The US will send experts to Iraq to help it protect the infrastructure of its oil production facilities, officials said on Wednesday.
Iraq's oil production facilities and pipelines have faced increasing violence in recent months at a time when Baghdad is working to increase its oil exports to fund the reconstruction of the country. At present oil exports form 95 per cent of the treasury's revenue.
Wednesday witnessed the latest attack on a pipeline transporting refined oil from Baiji to Baghdad. The attack caused the immediate halt of oil pumping in the pipeline.
After a meeting in Baghdad the US-Iraq Energy Joint Coordination Committee said: "Iraq and the US reaffirmed their commitment to joint cooperation in the areas of oil production and export, natural gas, electricity resiliency and reliability, clean energy and critical energy infrastructure protection."
To that end, the statement said: "Iraq and the United States are embarking on a significant new area of cooperation by having experts from the US Departments of Energy and State work with Iraq to develop approaches to protect Iraq's energy infrastructure from terrorist attacks or natural disasters."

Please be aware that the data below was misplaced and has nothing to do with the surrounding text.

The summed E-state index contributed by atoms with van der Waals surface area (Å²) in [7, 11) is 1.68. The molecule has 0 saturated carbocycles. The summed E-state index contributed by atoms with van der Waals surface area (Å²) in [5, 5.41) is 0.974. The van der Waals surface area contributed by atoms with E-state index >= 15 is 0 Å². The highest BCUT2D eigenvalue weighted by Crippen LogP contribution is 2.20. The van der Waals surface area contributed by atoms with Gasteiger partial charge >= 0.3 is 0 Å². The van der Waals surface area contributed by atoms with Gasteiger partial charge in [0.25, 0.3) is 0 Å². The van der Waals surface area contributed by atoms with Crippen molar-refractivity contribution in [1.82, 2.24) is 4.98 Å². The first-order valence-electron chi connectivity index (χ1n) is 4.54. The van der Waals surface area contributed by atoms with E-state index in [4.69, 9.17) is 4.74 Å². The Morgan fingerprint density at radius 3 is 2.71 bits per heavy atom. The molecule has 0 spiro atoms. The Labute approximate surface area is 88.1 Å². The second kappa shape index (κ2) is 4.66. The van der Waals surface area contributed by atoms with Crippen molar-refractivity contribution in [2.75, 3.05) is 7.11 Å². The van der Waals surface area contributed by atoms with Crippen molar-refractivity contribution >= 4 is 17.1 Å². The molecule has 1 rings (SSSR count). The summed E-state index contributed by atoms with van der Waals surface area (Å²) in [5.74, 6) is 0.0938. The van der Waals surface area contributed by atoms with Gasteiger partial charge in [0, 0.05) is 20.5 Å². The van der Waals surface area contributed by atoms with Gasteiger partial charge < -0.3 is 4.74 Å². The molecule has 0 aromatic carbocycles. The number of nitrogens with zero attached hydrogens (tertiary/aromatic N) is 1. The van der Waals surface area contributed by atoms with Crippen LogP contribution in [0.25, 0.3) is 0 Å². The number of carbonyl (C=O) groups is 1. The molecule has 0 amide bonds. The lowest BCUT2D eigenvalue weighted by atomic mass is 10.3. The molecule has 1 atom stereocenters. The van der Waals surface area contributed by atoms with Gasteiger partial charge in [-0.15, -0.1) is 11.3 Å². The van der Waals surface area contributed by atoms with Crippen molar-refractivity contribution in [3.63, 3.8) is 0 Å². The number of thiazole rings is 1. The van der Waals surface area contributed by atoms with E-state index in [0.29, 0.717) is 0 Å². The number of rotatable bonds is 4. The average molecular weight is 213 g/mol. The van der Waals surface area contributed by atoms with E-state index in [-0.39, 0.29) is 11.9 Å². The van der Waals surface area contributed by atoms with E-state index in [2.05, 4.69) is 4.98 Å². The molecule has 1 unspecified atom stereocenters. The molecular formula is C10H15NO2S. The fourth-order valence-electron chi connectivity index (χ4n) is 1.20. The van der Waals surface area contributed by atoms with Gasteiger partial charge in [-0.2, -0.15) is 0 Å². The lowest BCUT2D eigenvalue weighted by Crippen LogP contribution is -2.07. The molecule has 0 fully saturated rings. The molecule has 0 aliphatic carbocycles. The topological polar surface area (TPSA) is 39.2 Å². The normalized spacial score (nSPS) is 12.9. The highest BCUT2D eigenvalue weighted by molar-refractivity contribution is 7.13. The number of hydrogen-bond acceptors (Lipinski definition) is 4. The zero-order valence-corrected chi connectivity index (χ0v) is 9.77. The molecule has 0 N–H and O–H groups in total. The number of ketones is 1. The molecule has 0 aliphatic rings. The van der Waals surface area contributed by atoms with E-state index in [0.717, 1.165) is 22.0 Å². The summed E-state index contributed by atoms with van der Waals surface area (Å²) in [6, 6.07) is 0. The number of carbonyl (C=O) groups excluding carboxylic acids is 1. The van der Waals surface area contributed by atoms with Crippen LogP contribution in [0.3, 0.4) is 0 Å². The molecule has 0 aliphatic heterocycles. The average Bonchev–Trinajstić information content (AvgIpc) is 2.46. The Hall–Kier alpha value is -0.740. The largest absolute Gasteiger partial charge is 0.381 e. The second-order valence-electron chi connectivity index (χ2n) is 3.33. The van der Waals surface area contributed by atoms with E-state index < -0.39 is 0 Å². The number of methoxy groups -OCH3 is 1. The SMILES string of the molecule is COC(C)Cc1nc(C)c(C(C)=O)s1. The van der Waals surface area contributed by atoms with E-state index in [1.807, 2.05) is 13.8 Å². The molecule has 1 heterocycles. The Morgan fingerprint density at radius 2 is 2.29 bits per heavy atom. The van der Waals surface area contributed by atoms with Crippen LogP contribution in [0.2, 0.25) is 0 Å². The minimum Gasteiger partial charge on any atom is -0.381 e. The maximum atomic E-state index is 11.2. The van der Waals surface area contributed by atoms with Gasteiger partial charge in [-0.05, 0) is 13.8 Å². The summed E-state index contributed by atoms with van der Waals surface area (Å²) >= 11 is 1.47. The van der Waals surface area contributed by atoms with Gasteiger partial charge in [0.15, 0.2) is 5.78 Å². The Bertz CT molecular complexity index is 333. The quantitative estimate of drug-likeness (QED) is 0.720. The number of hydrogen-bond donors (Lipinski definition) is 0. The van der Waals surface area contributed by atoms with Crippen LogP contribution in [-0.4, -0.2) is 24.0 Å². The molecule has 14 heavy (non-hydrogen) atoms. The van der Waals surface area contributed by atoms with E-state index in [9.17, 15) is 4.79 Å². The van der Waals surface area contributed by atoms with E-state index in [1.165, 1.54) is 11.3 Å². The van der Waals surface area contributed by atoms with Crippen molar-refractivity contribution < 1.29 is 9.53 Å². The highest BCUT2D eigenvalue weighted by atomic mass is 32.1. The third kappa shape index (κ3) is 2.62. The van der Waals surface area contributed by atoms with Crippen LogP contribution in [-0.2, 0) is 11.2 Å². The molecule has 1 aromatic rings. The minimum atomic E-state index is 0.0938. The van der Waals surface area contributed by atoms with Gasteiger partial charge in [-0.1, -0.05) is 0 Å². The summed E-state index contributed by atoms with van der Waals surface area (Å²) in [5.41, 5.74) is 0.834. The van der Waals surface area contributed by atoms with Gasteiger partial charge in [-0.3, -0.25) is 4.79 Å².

Iraqi Deputy Prime Minister for Energy Hussain Al-Shahristani, who chaired the meeting, said that this does not mean that US forces are to be deployed in Iraq. Cooperation would only be in the field of studies and equipment, he explained.
"Protecting these oil facilities is the responsibility of the Iraqi authorities," he said. "This will be carried out without the support of foreign forces."
Despite efforts exerted to increase oil exports to cover reconstruction costs, exports reduced in 2013. Numbers released by the Iraqi Oil Ministry showed the total annual exports last year was 872.3 million barrels compared with 886.9 million in 2012.
Consequently, oil revenues dropped from $94.02 billion in 2012 to $89.22 billion in 2013.